Why is it that so many articles discuss the need for more women on boards, but very few discuss what those women should do once they get there? In this article I hope to empower women to become more effective at navigating the rough waters of serving on a board or team when you’re the only woman, or are a woman in a male dominated industry. Actually anyone who has ever felt that they are in the minority will benefit from reading this.
The spark of inspiration for this article came from an interesting conversation I had with some executives at a high-end lunch event I attended recently. A male executive at our table was telling me how he was passed up for a board position because they “needed to have a woman”. The woman executive sitting next to him agreed that they did the right thing and should have quotas for women and minorities. “Oh here we go” I thought to myself. Then I looked up and said that I didn’t want to be on a board as the “token woman” or even worse the “token brown woman” (check off two HR boxes for the price of one!). That I would rather be selected based on MERIT. The woman looked shocked and the man looked amused. Not the best way to start networking event I admit, but I just couldn’t help myself and sometimes I like to ruffle a few feathers. So what do you think? Who would you agree with?
These tips are distilled from years of board meetings and executive coaching sessions with my clients. I’ve divided them in two halves. First we’ll look at how to survive and then how to change gears and thrive.
In any situation where you are in the minority, remember growing your influence and power takes time. It cannot be given or bought, influence has to be earned. ~ Narges Nirumvala
STAGE 1. Learn to Survive.
Lead By Example.
If you’re the only woman in an all male arena or in the minority in any situation, then you have achieved something significant. Take the time in private to reflect and appreciate the significant role you now play. You do have a responsibility to others and they will expect you to lead by example.
Be First And Be Lonely. ~ Ginni Rometty, Chairwoman and CEO of IBM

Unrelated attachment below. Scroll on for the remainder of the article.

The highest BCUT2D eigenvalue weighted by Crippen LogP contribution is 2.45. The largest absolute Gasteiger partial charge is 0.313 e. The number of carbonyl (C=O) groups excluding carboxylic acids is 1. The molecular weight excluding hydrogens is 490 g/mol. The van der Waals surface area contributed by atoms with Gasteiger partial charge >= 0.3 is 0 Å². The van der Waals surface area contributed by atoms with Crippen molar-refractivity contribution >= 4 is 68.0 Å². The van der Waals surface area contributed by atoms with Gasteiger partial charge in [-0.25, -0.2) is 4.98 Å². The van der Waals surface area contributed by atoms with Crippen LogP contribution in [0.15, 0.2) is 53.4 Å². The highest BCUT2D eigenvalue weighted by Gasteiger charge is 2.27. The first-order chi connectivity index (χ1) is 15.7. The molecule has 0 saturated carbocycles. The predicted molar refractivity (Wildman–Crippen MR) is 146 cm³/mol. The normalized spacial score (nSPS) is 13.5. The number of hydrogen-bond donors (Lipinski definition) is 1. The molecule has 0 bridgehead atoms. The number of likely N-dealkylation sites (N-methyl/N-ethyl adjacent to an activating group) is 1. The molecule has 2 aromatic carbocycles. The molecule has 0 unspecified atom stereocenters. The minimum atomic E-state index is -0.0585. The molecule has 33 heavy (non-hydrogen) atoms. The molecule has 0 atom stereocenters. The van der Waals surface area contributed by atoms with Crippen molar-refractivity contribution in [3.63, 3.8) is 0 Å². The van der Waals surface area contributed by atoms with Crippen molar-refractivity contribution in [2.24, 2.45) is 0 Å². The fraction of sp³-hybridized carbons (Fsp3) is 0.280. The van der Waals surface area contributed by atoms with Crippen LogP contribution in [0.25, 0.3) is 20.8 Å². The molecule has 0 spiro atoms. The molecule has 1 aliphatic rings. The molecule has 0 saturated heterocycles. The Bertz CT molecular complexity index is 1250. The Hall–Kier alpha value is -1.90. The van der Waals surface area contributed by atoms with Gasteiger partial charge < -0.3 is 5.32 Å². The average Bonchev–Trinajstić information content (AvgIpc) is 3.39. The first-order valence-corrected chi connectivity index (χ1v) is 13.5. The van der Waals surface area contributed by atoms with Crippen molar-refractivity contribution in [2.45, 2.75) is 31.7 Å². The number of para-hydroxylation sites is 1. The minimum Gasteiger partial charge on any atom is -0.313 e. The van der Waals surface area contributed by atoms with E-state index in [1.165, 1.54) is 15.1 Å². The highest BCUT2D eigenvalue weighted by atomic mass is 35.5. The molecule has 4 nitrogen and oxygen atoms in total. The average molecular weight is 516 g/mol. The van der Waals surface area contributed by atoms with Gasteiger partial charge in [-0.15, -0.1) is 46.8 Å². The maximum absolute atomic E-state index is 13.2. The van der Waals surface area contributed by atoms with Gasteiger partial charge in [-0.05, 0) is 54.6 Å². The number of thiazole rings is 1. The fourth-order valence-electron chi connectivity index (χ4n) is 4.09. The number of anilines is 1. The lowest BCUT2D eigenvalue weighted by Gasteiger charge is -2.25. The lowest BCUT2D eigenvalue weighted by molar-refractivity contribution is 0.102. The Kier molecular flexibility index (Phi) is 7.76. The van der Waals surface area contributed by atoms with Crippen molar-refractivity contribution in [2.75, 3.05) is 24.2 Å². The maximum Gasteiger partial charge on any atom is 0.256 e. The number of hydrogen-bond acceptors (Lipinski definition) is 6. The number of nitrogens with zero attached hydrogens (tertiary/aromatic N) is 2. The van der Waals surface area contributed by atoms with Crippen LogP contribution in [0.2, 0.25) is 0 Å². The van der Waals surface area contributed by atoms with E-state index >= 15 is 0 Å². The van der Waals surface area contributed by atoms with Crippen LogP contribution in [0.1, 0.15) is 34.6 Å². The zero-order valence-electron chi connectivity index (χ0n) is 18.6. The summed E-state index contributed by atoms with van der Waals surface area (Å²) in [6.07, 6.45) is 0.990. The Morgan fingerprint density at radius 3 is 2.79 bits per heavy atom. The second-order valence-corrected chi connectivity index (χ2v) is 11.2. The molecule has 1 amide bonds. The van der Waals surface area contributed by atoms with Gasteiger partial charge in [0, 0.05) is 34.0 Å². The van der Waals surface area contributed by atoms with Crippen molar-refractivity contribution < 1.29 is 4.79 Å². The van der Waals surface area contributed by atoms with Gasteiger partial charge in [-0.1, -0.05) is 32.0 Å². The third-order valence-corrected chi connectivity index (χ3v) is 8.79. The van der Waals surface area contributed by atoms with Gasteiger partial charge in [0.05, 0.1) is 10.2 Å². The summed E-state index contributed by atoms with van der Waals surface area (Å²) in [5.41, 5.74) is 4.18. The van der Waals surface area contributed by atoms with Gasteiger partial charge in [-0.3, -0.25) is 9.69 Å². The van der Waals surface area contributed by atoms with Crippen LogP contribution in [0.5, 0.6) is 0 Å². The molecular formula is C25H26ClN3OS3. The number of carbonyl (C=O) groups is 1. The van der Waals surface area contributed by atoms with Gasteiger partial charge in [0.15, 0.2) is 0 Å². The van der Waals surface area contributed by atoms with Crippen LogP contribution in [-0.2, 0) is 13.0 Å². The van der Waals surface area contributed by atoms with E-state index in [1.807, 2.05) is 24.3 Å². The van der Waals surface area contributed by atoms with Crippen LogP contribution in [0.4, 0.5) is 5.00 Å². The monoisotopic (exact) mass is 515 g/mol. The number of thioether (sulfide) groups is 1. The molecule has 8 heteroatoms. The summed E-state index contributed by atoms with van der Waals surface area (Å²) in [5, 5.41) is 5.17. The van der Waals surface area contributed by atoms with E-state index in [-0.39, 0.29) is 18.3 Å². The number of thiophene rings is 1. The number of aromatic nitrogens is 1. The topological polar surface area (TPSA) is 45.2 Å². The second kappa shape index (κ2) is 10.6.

Master Your Body Language.
I’m sure you’ve heard the statistics before, but anywhere from 55% to 93% of all communication is non-verbal. People make their mind about who you are and whether or not they should listen to you before you’ve said anything, actually before you’ve even sat down. So be aware of your posture, your attire, your gestures, your eye contact and even how you sit. Every detail counts and makes an impact on how people perceive you.
It’s particularly important that you dress professionally. It’s not the best time to be overly flamboyant or try something out you just saw in a fashion magazine on one of those unhealthy skinny models. If you’re an executive in a creative field or in a female dominated environment then you’ll have much more flexibility here.
Dress for power and respect. You want the people to focus on your mind and your message, not your clothes and your body. ~ Narges Nirumvala
This applies to anyone of either gender who joins a team or board for the first time. Talk less and listen more. Listen to understand, not only the important issues, but also for the politics in the room. Actively listen by turning your head and making eye contact with them. Clear your mind of all extraneous thoughts and focus on only what they are saying. Listen to understand not to reply.
Build Relationships and Create Boundaries.
Get to know the other people in the room. You don’t need to be best friends. Your aim should be a relationship based on mutual respect and cooperation, where you see each other’s strengths and support each other’s initiatives. That’s the best outcome. Having said that, don’t try to be ‘one of the guys’, maintain some distance and clearly mark your boundaries. Never allow someone to undermine your confidence or make you feel small. You deserve to be there. Don’t let the insecure bullies of this world tell you otherwise.